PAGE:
Google Now API Opens Third-Party Support to Select Apps

Google Now is about to get a whole lot better — thanks to new support for third-party apps. Well, that is, eventually. Google may be adding data from outside apps to Now, but access is being granted only to a few select apps for the time being. Even so, this is a promising development moving forward.

Google Now is a tool that helps Android smartphone owners stay on top of their day. It learns phone users’ behaviors and needs over time by scanning Gmail and the Google Calendar and, of course, user input. It delivers information in the form of cards that are presented when relevant. That information can be the weather report, commuting conditions, travel alerts for flights and trains, movie times, package deliveries, sports scores, and much more. The predictive app gets better the more you use it; and the information is easily digestable or actionable, thanks to the way it is presented. 

To start, 30 companies have been given access to Now through what appears to be a closed API. Together, the 30 companies and their apps will be able to deliver a total of 40 or so new cards to Google Now. Some of the apps include Airbnb, Shazam, Lyft, Walgreens, Duolingo, Coinbase, Hootsuite, Ford, The Guardian, The Economist, Kayak, and others. What can these apps do within Google Now? There are limits based on the sample cards published by Google. 

Pandora, for example, can recommend radio stations (something it already does via email). Airbnb can surface cards with current deals on nearby accommodations. Lyft will tell you it will only cost $8 (or whatever) to get home from your current location. EBay will let you know when your auction ends or when new items you’ve shown interest in are listed. You get the picture. 

According to Google, it will not share end user data with these third-party apps; they’ll only be able to see data for the purposes of generating info cards. User location data will trigger some of the cards, such as the one from Lyft, but again Google won’t actually share user location data with the third-party apps. What’s not clear is how long Google will limit the API to this initial list of 30 apps. Furthermore, little is known about the API itself. Google has so far remained quiet on the subject and didn’t respond to requests for information.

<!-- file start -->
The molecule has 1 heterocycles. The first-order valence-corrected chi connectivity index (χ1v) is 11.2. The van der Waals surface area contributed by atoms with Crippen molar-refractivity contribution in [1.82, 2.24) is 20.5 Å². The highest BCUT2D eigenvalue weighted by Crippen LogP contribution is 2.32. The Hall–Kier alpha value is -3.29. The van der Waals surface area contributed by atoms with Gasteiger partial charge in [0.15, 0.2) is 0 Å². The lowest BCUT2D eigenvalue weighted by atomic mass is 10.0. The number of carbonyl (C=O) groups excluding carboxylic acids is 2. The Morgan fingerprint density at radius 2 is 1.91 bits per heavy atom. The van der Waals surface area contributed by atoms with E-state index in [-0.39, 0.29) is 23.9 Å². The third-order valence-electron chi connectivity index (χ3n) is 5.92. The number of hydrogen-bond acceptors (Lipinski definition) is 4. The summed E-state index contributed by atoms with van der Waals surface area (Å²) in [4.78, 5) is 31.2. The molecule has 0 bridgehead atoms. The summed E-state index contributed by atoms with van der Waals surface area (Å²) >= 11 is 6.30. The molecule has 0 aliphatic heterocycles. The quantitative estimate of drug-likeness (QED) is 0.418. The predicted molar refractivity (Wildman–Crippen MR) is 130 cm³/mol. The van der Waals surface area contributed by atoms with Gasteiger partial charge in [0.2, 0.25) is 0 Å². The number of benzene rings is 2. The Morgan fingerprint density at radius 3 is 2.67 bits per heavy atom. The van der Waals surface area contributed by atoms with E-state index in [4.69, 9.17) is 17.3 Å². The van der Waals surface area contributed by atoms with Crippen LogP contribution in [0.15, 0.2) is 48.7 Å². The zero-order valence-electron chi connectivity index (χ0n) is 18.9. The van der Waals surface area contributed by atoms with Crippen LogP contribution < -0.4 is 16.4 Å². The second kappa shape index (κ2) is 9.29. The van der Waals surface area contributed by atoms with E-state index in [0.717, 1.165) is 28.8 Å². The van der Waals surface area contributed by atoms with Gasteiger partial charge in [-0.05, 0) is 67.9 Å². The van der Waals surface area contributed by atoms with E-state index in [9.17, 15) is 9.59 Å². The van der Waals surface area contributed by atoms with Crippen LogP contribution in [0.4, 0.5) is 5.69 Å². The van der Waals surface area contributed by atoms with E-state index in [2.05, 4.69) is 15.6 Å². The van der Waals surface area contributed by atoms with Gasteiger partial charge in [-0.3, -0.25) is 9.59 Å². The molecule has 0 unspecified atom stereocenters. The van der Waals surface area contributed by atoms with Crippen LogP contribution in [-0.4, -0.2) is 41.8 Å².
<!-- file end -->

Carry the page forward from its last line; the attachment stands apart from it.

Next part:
Google sees Now as a way to keep its search product relevant. Google Now often delivers information to users before they need it. For example, flight details are surfaced long before smartphone users need to head to the airport, and traffic reports are generated before people need to head home for the day. If you’re watching TV, Google Now will know and offer suggestions if you open the app when the TV is blaring nearby. Google wants to be able to answer peoples’ questions and queries before they even ask them. Adding third-party app support is one way to do that — in addition, it keeps people from using competing apps or services.

Google does run the danger of allowing its partners to assault users with too much information. That’s why Now integration is totally voluntary. Users will need to grant each app permission to interact with Google Now — and they can revoke those permissions at any time. This is probably why only a few dozen apps are being granted access. Google’s allowing customers to wade in, a few apps at a time. 

The new features will arrive in an update to the Google Search application in the coming days. For now, developers should sit back and take a look at how the initial batch of apps have integrated their services into Now. That way, coders can be ready if and when Google opens up the API to more apps. 

Eric Zeman I am a journalist who covers the mobile telecommunications industry. I freelance for ProgrammableWeb and other online properties.

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